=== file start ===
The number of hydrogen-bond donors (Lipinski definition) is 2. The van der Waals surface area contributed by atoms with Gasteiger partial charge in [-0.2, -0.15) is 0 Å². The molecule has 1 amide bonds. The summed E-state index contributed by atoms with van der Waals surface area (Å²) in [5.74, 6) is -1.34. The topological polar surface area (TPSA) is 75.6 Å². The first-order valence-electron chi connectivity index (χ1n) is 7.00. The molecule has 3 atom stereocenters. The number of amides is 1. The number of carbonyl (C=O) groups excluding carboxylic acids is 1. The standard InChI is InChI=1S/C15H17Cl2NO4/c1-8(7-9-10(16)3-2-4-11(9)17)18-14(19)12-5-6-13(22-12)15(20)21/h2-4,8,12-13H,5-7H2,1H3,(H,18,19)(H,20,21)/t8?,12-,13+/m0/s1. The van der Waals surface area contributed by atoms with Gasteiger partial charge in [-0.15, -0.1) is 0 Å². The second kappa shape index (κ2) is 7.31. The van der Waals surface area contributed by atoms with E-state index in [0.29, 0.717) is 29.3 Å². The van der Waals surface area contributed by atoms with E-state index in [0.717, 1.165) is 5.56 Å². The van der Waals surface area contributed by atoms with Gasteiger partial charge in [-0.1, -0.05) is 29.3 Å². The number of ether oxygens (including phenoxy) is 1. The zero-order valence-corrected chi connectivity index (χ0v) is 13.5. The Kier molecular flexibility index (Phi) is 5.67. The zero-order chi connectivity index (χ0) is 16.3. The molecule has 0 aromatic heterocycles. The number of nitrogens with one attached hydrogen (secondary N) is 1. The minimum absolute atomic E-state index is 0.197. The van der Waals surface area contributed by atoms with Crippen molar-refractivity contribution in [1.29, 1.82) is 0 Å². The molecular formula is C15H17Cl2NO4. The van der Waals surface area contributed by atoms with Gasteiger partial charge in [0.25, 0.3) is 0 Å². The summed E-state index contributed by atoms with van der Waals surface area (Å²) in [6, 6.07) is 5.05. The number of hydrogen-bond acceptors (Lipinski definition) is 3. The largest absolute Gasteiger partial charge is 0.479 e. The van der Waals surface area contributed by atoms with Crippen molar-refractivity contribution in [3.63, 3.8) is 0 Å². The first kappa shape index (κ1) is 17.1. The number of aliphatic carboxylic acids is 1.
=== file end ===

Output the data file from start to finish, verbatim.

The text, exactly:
The number of hydrogen-bond donors (Lipinski definition) is 2. The van der Waals surface area contributed by atoms with Gasteiger partial charge in [-0.2, -0.15) is 0 Å². The molecule has 1 amide bonds. The summed E-state index contributed by atoms with van der Waals surface area (Å²) in [5.74, 6) is -1.34. The topological polar surface area (TPSA) is 75.6 Å². The first-order valence-electron chi connectivity index (χ1n) is 7.00. The molecule has 3 atom stereocenters. The number of amides is 1. The number of carbonyl (C=O) groups excluding carboxylic acids is 1. The standard InChI is InChI=1S/C15H17Cl2NO4/c1-8(7-9-10(16)3-2-4-11(9)17)18-14(19)12-5-6-13(22-12)15(20)21/h2-4,8,12-13H,5-7H2,1H3,(H,18,19)(H,20,21)/t8?,12-,13+/m0/s1. The van der Waals surface area contributed by atoms with Gasteiger partial charge in [-0.15, -0.1) is 0 Å². The second kappa shape index (κ2) is 7.31. The van der Waals surface area contributed by atoms with E-state index in [0.29, 0.717) is 29.3 Å². The van der Waals surface area contributed by atoms with E-state index in [0.717, 1.165) is 5.56 Å². The van der Waals surface area contributed by atoms with Gasteiger partial charge in [-0.1, -0.05) is 29.3 Å². The number of ether oxygens (including phenoxy) is 1. The zero-order valence-corrected chi connectivity index (χ0v) is 13.5. The Kier molecular flexibility index (Phi) is 5.67. The zero-order chi connectivity index (χ0) is 16.3. The molecule has 0 aromatic heterocycles. The number of nitrogens with one attached hydrogen (secondary N) is 1. The minimum absolute atomic E-state index is 0.197. The van der Waals surface area contributed by atoms with Crippen molar-refractivity contribution in [1.29, 1.82) is 0 Å². The molecular formula is C15H17Cl2NO4. The van der Waals surface area contributed by atoms with Gasteiger partial charge in [0.25, 0.3) is 0 Å². The summed E-state index contributed by atoms with van der Waals surface area (Å²) in [6, 6.07) is 5.05. The number of hydrogen-bond acceptors (Lipinski definition) is 3. The largest absolute Gasteiger partial charge is 0.479 e. The van der Waals surface area contributed by atoms with Crippen molar-refractivity contribution in [3.63, 3.8) is 0 Å². The first kappa shape index (κ1) is 17.1. The number of aliphatic carboxylic acids is 1.